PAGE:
Before you dismiss your co-parenting communication style as hopeless, remember why you keep trying to make it work: your kids. They deserve to have a relationship with both of you, in fact it’s more than that; they need to know they are front and centre in both your lives regardless of how you feel about each other.
If you want to send a message of undivided love then consider doing the unthinkable; beach vacation together. This shows your children that they matter; that they are significant and loved by you both.
It took us 20 years to finally decide to take a beach vacation as co-parents and it was the first time my stepson was with his biological parents together since he was three years old. We went out of the way to make it a positive experience for everyone.
Here’s what we learnt from our experience:
Behind the Scenes
Prepare yourself emotionally by discussing each other’s expectations for the trip together. Decide not to disagree in the presence of the child. It’s not OK to argue about anything that directly involves the child. For example don’t say “yes he can have ice cream now” when ex just told him “No, he can’t it’s too close to lunch.” Set aside differences and refuse to fall into the usual traps of past behaviour.
Set the Stage for Success
Travel together to get to your destination. We made all our travel arrangements such that we flew together. This helps to break the ice and grow accustomed to being together setting the stage for a positive experience. Eat at least one meal a day together and try to keep the conversation light. Participate in activities together and save places on the beach for everyone. Put yourself in the situations you don’t necessarily want to be in until they become easier.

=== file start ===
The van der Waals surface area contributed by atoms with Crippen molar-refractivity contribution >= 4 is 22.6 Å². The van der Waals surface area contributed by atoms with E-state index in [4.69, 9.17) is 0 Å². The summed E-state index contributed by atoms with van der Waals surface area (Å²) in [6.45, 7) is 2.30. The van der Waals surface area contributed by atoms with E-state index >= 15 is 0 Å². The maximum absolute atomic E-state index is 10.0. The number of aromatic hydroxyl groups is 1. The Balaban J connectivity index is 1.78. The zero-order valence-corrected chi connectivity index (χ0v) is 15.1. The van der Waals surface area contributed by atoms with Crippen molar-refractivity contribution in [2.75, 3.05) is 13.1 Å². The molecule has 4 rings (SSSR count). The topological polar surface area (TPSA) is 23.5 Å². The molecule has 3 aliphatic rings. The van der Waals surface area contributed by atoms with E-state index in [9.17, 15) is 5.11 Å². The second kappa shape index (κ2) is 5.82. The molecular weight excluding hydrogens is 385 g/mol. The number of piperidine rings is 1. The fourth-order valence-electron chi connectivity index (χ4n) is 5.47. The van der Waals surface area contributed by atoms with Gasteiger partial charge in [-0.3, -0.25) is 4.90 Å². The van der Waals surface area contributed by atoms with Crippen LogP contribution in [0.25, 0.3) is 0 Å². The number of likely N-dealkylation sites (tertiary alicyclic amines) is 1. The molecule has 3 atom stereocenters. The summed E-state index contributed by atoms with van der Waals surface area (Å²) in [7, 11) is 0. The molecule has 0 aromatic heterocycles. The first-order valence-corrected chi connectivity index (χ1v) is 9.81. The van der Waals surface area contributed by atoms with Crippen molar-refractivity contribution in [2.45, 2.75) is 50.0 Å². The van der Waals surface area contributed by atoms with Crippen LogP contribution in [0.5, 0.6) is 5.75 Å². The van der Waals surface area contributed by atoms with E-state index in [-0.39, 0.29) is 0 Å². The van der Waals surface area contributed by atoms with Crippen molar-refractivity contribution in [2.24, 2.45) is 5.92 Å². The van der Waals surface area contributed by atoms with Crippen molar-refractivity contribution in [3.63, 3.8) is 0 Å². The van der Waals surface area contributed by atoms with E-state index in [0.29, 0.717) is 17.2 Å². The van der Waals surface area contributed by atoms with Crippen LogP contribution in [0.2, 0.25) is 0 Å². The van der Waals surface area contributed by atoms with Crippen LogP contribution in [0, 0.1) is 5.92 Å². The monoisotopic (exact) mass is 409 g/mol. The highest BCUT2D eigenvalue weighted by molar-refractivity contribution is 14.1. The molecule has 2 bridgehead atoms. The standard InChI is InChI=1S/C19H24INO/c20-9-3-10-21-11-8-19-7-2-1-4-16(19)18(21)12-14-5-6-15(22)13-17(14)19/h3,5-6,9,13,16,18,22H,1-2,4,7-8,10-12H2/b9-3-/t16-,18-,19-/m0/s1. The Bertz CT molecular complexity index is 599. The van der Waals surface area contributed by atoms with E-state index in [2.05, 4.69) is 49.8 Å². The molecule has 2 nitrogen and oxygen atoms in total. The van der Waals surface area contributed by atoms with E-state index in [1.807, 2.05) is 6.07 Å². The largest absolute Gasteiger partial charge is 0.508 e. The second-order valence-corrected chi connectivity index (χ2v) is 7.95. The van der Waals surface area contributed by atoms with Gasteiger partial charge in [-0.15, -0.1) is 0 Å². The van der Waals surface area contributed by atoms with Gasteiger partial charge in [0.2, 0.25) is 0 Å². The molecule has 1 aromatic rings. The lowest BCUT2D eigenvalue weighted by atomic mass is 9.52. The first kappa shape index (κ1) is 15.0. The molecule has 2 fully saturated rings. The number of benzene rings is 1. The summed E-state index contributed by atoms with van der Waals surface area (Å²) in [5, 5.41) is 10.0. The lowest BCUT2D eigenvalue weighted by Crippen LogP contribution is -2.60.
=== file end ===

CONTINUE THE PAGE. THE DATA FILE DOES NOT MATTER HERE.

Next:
Play a Supporting Role
Listen, really listen when your child speaks to you. Observe how the interactions are going. Is your child happy? Comfortable with all of you together? Is he showing signs of retreating? Are you all fully engaged with each other? These signs are clues into how this situation is working and what you might do to make it better. Protect your child by leaving your negative feelings backstage.
Your Child Is the Main Interest
At the hotel, if your child is very young, allow him to alternate nights with his parents. This is a meaningful event for you and your child. The aim here is to help your child create happy post-divorce memories together so take family pictures together. Being together for the sake of the child does not entitle him to put one parent against the other though, especially if there’s a chance to get something they may not ordinarily be able to obtain.
What a gift you give your child when you and your ex-spouse make the effort to “play nice” together.
Doing the unthinkable – A Co-Parenting Beach Vacation. Just chill and enjoy the margaritas !!
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Originally published at www.huffingtonpost.ca